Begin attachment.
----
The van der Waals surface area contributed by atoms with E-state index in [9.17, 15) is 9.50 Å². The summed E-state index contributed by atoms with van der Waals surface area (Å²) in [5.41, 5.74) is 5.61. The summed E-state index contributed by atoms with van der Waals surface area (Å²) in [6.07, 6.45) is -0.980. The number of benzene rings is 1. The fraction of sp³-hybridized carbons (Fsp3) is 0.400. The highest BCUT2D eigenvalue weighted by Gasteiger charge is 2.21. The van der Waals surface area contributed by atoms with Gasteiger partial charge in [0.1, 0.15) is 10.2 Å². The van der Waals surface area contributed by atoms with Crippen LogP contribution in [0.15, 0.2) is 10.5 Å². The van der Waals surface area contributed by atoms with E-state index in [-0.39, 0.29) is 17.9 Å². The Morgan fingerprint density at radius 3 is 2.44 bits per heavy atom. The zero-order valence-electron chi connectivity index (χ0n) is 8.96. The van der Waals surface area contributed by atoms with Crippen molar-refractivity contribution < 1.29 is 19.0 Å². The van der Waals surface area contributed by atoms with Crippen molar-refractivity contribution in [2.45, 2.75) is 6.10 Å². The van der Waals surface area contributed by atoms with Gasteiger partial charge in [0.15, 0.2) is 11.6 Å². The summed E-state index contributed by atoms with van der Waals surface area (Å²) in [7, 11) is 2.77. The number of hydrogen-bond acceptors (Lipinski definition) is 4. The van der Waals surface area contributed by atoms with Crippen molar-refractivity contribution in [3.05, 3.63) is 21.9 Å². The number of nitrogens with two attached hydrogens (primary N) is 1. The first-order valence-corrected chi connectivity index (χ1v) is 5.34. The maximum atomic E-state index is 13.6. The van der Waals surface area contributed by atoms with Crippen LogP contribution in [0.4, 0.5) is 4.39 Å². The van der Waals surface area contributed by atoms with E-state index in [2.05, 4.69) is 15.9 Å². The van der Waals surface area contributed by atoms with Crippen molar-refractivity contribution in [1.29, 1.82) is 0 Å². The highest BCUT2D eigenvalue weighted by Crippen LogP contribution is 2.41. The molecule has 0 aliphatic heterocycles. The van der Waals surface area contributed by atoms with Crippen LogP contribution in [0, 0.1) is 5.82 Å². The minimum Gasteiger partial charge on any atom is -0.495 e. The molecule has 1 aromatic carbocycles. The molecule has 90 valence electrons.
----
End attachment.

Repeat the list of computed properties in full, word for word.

The van der Waals surface area contributed by atoms with E-state index in [9.17, 15) is 9.50 Å². The summed E-state index contributed by atoms with van der Waals surface area (Å²) in [5.41, 5.74) is 5.61. The summed E-state index contributed by atoms with van der Waals surface area (Å²) in [6.07, 6.45) is -0.980. The number of benzene rings is 1. The fraction of sp³-hybridized carbons (Fsp3) is 0.400. The highest BCUT2D eigenvalue weighted by Gasteiger charge is 2.21. The van der Waals surface area contributed by atoms with Gasteiger partial charge in [0.1, 0.15) is 10.2 Å². The van der Waals surface area contributed by atoms with Crippen LogP contribution in [0.15, 0.2) is 10.5 Å². The van der Waals surface area contributed by atoms with E-state index in [-0.39, 0.29) is 17.9 Å². The Morgan fingerprint density at radius 3 is 2.44 bits per heavy atom. The zero-order valence-electron chi connectivity index (χ0n) is 8.96. The van der Waals surface area contributed by atoms with Crippen molar-refractivity contribution < 1.29 is 19.0 Å². The van der Waals surface area contributed by atoms with Crippen molar-refractivity contribution in [2.45, 2.75) is 6.10 Å². The van der Waals surface area contributed by atoms with Gasteiger partial charge in [0.15, 0.2) is 11.6 Å². The summed E-state index contributed by atoms with van der Waals surface area (Å²) in [7, 11) is 2.77. The number of hydrogen-bond acceptors (Lipinski definition) is 4. The van der Waals surface area contributed by atoms with Crippen molar-refractivity contribution in [3.05, 3.63) is 21.9 Å². The number of nitrogens with two attached hydrogens (primary N) is 1. The first-order valence-corrected chi connectivity index (χ1v) is 5.34. The maximum atomic E-state index is 13.6. The van der Waals surface area contributed by atoms with Crippen LogP contribution in [0.4, 0.5) is 4.39 Å². The van der Waals surface area contributed by atoms with E-state index in [2.05, 4.69) is 15.9 Å². The van der Waals surface area contributed by atoms with Crippen molar-refractivity contribution in [1.29, 1.82) is 0 Å². The highest BCUT2D eigenvalue weighted by Crippen LogP contribution is 2.41. The molecule has 0 aliphatic heterocycles. The van der Waals surface area contributed by atoms with Crippen LogP contribution in [0, 0.1) is 5.82 Å². The minimum Gasteiger partial charge on any atom is -0.495 e. The molecule has 1 aromatic carbocycles. The molecule has 90 valence electrons.